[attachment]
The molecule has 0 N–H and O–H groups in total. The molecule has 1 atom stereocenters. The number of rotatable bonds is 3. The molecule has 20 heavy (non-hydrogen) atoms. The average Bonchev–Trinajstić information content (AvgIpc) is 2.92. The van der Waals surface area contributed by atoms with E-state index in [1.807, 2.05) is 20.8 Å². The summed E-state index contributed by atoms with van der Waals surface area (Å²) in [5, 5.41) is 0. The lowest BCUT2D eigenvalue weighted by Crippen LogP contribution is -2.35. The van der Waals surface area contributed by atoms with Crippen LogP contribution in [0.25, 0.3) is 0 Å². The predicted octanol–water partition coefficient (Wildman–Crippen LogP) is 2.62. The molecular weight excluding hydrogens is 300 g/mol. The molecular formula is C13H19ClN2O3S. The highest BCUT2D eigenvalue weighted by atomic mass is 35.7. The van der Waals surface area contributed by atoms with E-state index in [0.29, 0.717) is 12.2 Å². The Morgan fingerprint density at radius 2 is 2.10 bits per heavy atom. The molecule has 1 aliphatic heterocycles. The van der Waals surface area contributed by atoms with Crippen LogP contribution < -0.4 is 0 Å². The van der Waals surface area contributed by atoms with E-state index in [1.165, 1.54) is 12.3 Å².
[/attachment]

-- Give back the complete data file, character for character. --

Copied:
The molecule has 0 N–H and O–H groups in total. The molecule has 1 atom stereocenters. The number of rotatable bonds is 3. The molecule has 20 heavy (non-hydrogen) atoms. The average Bonchev–Trinajstić information content (AvgIpc) is 2.92. The van der Waals surface area contributed by atoms with E-state index in [1.807, 2.05) is 20.8 Å². The summed E-state index contributed by atoms with van der Waals surface area (Å²) in [5, 5.41) is 0. The lowest BCUT2D eigenvalue weighted by Crippen LogP contribution is -2.35. The van der Waals surface area contributed by atoms with Crippen LogP contribution in [0.25, 0.3) is 0 Å². The predicted octanol–water partition coefficient (Wildman–Crippen LogP) is 2.62. The molecular weight excluding hydrogens is 300 g/mol. The molecular formula is C13H19ClN2O3S. The highest BCUT2D eigenvalue weighted by atomic mass is 35.7. The van der Waals surface area contributed by atoms with E-state index in [0.29, 0.717) is 12.2 Å². The Morgan fingerprint density at radius 2 is 2.10 bits per heavy atom. The molecule has 1 aliphatic heterocycles. The van der Waals surface area contributed by atoms with Crippen LogP contribution < -0.4 is 0 Å². The van der Waals surface area contributed by atoms with E-state index in [1.165, 1.54) is 12.3 Å².